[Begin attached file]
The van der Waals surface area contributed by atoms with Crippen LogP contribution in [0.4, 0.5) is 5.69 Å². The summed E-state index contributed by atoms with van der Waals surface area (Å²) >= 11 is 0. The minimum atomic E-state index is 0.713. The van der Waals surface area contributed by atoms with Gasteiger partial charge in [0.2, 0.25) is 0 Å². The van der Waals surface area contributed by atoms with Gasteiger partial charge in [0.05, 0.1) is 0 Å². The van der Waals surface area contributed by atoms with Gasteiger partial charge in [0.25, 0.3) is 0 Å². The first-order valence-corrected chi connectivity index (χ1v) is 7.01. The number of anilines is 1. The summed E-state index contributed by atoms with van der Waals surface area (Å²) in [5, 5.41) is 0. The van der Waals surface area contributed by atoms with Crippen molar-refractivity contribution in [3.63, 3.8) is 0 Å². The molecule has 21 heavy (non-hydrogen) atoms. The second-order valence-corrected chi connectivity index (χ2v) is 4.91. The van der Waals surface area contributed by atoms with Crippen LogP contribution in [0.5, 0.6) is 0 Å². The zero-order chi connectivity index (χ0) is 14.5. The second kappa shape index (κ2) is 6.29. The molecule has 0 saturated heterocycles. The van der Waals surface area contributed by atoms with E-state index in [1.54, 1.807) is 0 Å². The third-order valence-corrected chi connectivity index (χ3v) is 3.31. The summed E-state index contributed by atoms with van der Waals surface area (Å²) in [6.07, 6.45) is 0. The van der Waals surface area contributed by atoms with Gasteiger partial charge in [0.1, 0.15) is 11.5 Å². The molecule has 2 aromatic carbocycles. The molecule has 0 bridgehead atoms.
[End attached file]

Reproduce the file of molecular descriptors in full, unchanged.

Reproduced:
The van der Waals surface area contributed by atoms with Crippen LogP contribution in [0.4, 0.5) is 5.69 Å². The summed E-state index contributed by atoms with van der Waals surface area (Å²) >= 11 is 0. The minimum atomic E-state index is 0.713. The van der Waals surface area contributed by atoms with Gasteiger partial charge in [0.2, 0.25) is 0 Å². The van der Waals surface area contributed by atoms with Gasteiger partial charge in [0.05, 0.1) is 0 Å². The van der Waals surface area contributed by atoms with Gasteiger partial charge in [0.25, 0.3) is 0 Å². The first-order valence-corrected chi connectivity index (χ1v) is 7.01. The number of anilines is 1. The summed E-state index contributed by atoms with van der Waals surface area (Å²) in [5, 5.41) is 0. The van der Waals surface area contributed by atoms with Crippen molar-refractivity contribution in [3.63, 3.8) is 0 Å². The molecule has 21 heavy (non-hydrogen) atoms. The second-order valence-corrected chi connectivity index (χ2v) is 4.91. The van der Waals surface area contributed by atoms with Crippen LogP contribution in [0.5, 0.6) is 0 Å². The zero-order chi connectivity index (χ0) is 14.5. The second kappa shape index (κ2) is 6.29. The molecule has 0 saturated heterocycles. The van der Waals surface area contributed by atoms with E-state index in [1.54, 1.807) is 0 Å². The third-order valence-corrected chi connectivity index (χ3v) is 3.31. The summed E-state index contributed by atoms with van der Waals surface area (Å²) in [6.07, 6.45) is 0. The van der Waals surface area contributed by atoms with Gasteiger partial charge in [0.1, 0.15) is 11.5 Å². The molecule has 2 aromatic carbocycles. The molecule has 0 bridgehead atoms.